Back home after 2 incredible weeks in India with my wife Kelly. We were working with Dr. John and Ammini Abraham at their medical Clinic in the slums of Mumbai. It’s hard to believe, but they have been serving the poor for over 35 years, and their love for people shines through.

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To View India Part 2-Kerala click here


It’s hard to imagine, but this entire family lives in the slum in Ghatkupar. 8 family members share an 10×10 room. Im sitting on the bed shooting at 20mm to capture as much as I can of the room.




The place where post college graduates go to find themselves. Where those looking for spiritual clarity tend to flock. Where photographers love to travel.

Where Columbus was trying to get to.

I’ve been in Mumbai with my wife for nearly a week now. The trip is a two part event. What started out as a delayed honeymoon, has turned into two weeks of shooting for some incredible people.

It starts out in Mumbai with our longtime friend Dr John Abraham and his wife Ammini. His clinic serves the poorest of the poor in his area. People will often come from miles away, to get his help.

When the monsoons come, he is very busy taking care of entire families that are suffering from colds or the flu. He has often worked with these families for more than 20 years, and some for as long as 35 years.

He works to heal them holistically.

Prayer, medicine, food. These are just some of the ways that he has been able to help them.

For me, Mumbai has been a difficult place. As a foreigner in the part of town we are in, people are suspicious of me. I get warning looks when I take my camera out, and as the slum is all around us, safety is a big concern.

My iPhone has been my friend while here.

It has allowed me to shoot when my slr would have crowds surrounding me, and it has helped me to produce some beautiful images.

The days here are good. We start in the morning visiting the clinic, going around the neighborhood, and having lunch. Then it’s time for a nap, before heading out to make house visits and meet the people that John works with.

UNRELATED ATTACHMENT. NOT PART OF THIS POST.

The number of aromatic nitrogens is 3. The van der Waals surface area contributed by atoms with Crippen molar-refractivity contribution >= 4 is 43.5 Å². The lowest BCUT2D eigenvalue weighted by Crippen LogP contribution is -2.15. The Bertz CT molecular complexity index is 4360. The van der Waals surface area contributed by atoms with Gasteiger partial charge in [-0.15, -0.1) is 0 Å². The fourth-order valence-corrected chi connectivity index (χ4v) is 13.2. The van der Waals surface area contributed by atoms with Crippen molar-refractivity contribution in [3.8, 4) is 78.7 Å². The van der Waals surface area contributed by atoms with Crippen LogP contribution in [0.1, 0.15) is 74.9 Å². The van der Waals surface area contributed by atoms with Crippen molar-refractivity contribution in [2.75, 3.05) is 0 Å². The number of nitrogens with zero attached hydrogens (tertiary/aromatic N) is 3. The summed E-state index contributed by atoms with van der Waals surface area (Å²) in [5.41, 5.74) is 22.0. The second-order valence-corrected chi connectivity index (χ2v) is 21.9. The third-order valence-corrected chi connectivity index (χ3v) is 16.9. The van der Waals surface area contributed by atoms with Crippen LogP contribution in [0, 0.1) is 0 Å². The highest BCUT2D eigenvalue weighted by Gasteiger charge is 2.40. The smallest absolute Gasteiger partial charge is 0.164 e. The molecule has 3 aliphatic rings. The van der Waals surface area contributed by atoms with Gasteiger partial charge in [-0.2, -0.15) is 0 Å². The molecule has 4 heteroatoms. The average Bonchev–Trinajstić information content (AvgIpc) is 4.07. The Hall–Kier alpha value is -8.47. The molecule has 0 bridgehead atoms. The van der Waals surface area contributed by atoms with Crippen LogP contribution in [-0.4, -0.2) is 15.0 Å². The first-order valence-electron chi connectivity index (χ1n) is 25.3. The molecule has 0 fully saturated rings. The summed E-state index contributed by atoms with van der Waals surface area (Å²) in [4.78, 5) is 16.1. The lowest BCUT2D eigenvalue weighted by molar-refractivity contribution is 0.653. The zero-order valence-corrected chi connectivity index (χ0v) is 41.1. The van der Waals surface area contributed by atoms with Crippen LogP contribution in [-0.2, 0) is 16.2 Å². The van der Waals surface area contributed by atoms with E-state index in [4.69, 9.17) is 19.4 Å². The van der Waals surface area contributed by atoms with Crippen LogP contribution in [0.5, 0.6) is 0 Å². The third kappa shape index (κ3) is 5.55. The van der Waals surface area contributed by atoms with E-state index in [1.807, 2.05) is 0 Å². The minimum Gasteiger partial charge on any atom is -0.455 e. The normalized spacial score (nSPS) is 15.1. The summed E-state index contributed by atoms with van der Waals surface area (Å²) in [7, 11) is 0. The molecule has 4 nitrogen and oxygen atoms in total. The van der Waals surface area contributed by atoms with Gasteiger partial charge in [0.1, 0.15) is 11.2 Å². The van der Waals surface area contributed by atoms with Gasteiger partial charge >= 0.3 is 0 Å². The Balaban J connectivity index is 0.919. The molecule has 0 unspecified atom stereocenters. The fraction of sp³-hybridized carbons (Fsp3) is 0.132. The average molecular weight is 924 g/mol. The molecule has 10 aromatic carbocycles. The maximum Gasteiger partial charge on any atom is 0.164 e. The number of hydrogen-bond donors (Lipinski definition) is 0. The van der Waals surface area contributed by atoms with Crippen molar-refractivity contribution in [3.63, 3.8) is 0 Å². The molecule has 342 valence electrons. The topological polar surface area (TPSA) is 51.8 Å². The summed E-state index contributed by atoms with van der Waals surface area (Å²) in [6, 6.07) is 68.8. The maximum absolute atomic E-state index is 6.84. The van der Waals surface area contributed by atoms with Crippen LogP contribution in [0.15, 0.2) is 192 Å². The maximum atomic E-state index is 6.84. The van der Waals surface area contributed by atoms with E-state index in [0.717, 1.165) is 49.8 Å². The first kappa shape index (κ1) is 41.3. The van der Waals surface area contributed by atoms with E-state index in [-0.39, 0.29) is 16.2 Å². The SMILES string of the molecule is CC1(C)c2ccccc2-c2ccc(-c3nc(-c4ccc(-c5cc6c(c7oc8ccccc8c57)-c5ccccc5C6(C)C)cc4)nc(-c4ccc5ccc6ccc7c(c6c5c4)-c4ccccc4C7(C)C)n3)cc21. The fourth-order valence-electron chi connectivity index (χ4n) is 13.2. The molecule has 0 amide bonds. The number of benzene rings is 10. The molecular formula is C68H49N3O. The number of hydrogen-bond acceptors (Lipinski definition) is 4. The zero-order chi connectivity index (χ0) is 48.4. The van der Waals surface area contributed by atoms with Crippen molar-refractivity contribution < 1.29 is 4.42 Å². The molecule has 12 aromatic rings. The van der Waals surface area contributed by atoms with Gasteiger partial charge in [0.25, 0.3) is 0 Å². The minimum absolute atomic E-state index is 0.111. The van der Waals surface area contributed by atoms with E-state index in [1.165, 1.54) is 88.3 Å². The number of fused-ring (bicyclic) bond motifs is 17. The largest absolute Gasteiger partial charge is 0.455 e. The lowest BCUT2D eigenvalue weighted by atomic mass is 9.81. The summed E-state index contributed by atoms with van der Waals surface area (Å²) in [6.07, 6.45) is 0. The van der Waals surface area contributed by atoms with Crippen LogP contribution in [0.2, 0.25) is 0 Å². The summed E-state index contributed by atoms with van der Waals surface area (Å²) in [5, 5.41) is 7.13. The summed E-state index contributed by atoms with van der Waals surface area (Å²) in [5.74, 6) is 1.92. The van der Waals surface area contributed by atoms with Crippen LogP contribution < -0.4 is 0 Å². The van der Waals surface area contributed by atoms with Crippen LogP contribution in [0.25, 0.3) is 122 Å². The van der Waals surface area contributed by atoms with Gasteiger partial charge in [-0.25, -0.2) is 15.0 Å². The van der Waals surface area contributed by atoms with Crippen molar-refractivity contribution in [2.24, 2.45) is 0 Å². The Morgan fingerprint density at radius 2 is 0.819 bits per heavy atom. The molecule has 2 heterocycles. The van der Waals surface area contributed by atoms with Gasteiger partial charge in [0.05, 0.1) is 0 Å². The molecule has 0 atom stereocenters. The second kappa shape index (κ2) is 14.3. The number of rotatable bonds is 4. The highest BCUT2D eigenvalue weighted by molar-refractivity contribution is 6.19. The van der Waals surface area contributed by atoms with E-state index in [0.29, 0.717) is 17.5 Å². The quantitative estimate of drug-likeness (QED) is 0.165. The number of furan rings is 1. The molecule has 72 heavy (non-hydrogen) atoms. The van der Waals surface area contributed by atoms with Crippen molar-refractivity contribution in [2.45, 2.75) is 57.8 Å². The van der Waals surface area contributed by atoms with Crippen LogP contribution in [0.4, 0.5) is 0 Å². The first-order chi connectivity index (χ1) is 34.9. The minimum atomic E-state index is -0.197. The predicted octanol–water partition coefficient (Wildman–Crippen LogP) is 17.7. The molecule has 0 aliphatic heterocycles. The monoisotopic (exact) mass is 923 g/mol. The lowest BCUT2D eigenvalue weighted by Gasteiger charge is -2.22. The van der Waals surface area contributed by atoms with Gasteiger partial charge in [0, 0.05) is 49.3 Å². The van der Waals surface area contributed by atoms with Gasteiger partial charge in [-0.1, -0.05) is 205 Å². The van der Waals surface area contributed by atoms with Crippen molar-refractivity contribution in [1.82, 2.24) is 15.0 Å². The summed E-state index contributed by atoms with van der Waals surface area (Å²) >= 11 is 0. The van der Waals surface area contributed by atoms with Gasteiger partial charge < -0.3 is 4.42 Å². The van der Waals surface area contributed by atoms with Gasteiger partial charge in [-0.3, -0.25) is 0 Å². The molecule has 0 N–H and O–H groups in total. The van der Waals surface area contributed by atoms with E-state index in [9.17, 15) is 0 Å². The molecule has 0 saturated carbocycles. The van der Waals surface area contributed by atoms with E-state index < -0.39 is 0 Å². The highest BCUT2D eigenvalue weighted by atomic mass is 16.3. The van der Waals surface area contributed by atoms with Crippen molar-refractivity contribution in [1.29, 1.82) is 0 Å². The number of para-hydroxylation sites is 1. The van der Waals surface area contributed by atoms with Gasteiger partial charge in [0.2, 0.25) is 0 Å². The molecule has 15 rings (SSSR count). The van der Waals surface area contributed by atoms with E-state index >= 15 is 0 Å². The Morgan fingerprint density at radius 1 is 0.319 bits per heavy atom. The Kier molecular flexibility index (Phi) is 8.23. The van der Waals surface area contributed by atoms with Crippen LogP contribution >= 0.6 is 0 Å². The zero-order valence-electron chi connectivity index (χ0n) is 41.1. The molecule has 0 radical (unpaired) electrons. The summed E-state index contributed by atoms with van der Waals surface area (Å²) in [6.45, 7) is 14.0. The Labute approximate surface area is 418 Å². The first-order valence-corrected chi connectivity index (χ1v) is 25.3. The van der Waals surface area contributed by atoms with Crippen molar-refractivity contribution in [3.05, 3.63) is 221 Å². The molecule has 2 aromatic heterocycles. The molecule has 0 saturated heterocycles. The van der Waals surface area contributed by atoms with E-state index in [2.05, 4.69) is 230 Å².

We have spent the past three evenings in the slums, visiting people in their homes, and I am amazed at the kindness every time.

It’s unbelievable to me, that 8-12 people can live in a place that is only 10×10 or smaller. Often times you will have 2-3 families in the same 8×8 room; sleeping, cleaning, and eating.

We have heard people’s testimonies, and while they may be stuck in a cycle of perpetual poverty, God is alive and rich in their hearts.

Mumbai is the dirtiest place I have ever been. Streets are covered in garbage, sewers are left uncovered by anything except a metal grate, and when it gets hot, the smell begins to permeate everything.

The roads here are terrifying. I have driven on a lot of bad roads, with crazy drivers, but I am not sure you could pay me to drive here. There is no sense of order, no one really obeys the few traffic lights that there are, and with 26 million people in Mumbai, not only do you have to dodge rickshas, motorcycles, and terrible drivers, but people, cows, and dogs. I read recently that Mumbai is like a fish bowl overflowing with minnows. It looks like total chaos, but the minnows rarely hit each other. That describes this dance pretty well. It’s like imagining a mosh pit where people do everything but hit each other. They run full force and then slide by at the last moment. It’s intimidating, and as a result, from 5am-midnight, horns are the predominant ambient sound.

Monday we fly down south to Kerala to meet our friends at Influence International. We are so excited to see the work that God is doing through them. Between their seminary school, and children’s homes, lives are being changed, and families made whole.

Until next time, enjoy some photos, ending with one from the last time I was here, 20 years ago.